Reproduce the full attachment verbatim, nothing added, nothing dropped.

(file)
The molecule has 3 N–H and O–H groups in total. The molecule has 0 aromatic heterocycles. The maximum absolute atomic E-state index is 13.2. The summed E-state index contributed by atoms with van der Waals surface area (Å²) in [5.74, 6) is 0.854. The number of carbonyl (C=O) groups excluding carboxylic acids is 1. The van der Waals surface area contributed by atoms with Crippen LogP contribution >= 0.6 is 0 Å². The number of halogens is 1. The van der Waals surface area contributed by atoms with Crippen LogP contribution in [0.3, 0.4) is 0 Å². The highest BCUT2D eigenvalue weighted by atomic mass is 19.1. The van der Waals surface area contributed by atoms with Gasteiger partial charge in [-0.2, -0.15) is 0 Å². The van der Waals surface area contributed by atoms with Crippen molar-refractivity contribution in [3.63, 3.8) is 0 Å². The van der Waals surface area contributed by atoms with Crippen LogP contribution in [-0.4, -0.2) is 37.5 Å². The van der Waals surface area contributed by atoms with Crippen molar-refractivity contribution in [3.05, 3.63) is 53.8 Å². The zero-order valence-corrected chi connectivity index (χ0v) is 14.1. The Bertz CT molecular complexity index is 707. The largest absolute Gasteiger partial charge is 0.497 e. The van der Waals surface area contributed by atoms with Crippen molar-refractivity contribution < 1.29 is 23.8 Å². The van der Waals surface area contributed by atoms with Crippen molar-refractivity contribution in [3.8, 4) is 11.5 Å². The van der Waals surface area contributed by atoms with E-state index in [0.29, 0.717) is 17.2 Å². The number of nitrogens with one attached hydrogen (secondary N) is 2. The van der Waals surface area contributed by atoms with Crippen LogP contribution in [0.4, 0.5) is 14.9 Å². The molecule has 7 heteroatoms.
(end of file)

The molecule has 3 N–H and O–H groups in total. The molecule has 0 aromatic heterocycles. The maximum absolute atomic E-state index is 13.2. The summed E-state index contributed by atoms with van der Waals surface area (Å²) in [5.74, 6) is 0.854. The number of carbonyl (C=O) groups excluding carboxylic acids is 1. The van der Waals surface area contributed by atoms with Crippen LogP contribution >= 0.6 is 0 Å². The number of halogens is 1. The van der Waals surface area contributed by atoms with Crippen LogP contribution in [0.3, 0.4) is 0 Å². The highest BCUT2D eigenvalue weighted by atomic mass is 19.1. The van der Waals surface area contributed by atoms with Gasteiger partial charge in [-0.2, -0.15) is 0 Å². The van der Waals surface area contributed by atoms with Crippen molar-refractivity contribution in [3.63, 3.8) is 0 Å². The van der Waals surface area contributed by atoms with Crippen LogP contribution in [-0.4, -0.2) is 37.5 Å². The van der Waals surface area contributed by atoms with Crippen molar-refractivity contribution in [3.05, 3.63) is 53.8 Å². The zero-order valence-corrected chi connectivity index (χ0v) is 14.1. The Bertz CT molecular complexity index is 707. The largest absolute Gasteiger partial charge is 0.497 e. The van der Waals surface area contributed by atoms with Crippen molar-refractivity contribution < 1.29 is 23.8 Å². The van der Waals surface area contributed by atoms with Crippen molar-refractivity contribution in [3.8, 4) is 11.5 Å². The van der Waals surface area contributed by atoms with E-state index in [0.29, 0.717) is 17.2 Å². The number of nitrogens with one attached hydrogen (secondary N) is 2. The van der Waals surface area contributed by atoms with Crippen LogP contribution in [0.4, 0.5) is 14.9 Å². The molecule has 7 heteroatoms.